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Wednesday, August 12, 2020 by Nina Hernandez
Electric Utility Commission won’t recommend Austin Energy technology contract
At its Monday meeting, the Electric Utility Commission took a hard look at a purchasing contract that would have authorized $62 million in contracts for computer, network and other technology hardware. Ultimately, none of the commissioners made a motion to approve and the item left without a recommendation.
Item 13 provides $62 million for staff to buy computers, servers or other technology equipment. Austin Energy makes up $21 million of the overall contract.
More than one commissioner expressed concern that recommending the contract to City Council would be akin to writing staff a “blank check” with little to no accountability for how it would be spent.
Charles Dickerson, chief operating officer and deputy general manager of Austin Energy, countered that the commission’s expertise isn’t IT, and therefore it’s a staff function to decide how many and what brand of server, for example, the utility buys.
“We’ve had a full discussion on this issue, including where we have the information that we need to make meaningful recommendations, and frankly whether that really matters,” Chair Marty Hopkins said. “As far as moving forward with this item, it seems to me we have a couple of options. We could either move this item forward, or we could not move this item forward, and Austin Energy” could find another way to gain a recommendation for the contract.
Commissioner Cary Ferchill said he believes the commission approves too many contracts and without proper oversight. He also pointed out that it seems to be a change in procedure to issue contracts, even Texas Department of Information Resources contracts, without specific line items.
“It wasn’t just, here’s $20 million – go spend that on DIR,” Ferchill said.
Dickerson said he agreed with that statement, but that even when staffers do provide the specifics, he doesn’t want to set a precedent where they have to defend the budget line by line. “That’s a staff function,” he said. “That’s my honest belief.”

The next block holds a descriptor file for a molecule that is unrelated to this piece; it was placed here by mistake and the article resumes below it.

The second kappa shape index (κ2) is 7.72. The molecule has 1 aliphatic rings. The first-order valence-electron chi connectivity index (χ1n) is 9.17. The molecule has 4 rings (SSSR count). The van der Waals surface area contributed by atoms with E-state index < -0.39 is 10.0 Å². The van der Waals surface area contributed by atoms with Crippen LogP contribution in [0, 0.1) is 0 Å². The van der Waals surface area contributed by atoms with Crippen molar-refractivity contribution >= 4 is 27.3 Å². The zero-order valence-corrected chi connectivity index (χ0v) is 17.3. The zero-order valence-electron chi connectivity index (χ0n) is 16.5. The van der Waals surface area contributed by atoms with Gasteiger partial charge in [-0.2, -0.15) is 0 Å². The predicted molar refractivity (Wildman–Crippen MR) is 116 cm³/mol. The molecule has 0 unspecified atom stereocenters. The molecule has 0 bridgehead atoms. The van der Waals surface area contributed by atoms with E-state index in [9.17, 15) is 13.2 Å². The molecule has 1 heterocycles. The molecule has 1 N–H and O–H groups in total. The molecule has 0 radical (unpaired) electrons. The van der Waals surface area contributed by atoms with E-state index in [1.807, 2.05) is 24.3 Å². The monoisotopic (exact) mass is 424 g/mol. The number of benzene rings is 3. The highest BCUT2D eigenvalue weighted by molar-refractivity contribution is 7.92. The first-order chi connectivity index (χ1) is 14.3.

Ferchill said he wasn’t suggesting the commission direct the exact number of items or even the brand, but insisted there should be more oversight than what was currently being presented.
“There’s got to be something in between me giving you a blank check and you giving me excruciating detail,” he said.
Commissioner Jim Boyle agreed. “We have some responsibility about cost, about duplication, about need,” he said. “Maybe you don’t call that policy, but I think we have some responsibility there.”
Commissioner Karen Hadden said the backup for the contract was late and light on substance. She asked that the backup be more complete the next time around.
Dickerson asked if staff could work until the end of the meeting to gather more details about what the contract would buy. Hopkins agreed, and brought the subject up again near the end of the meeting. Staff members did present commissioners with more specifics, but they didn’t have a lot of time to digest the information before making a decision.
Ultimately, it appeared to be too late to change minds. No commissioner would make a motion to approve.
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Key Players & Topics In This Article
Austin Energy: As a municipally-owned electric utility, Austin Energy is a rarity in the largely deregulated State of Texas. It's annual budget clocks in at over $1 billion. The utility's annual direct transfer of a Council-determined percentage of its revenues offers the city a notable revenue stream.
Electric Utility Commission: The advisory body charged with oversight of Austin Energy, the City of Austin's municipally-owned electric utility.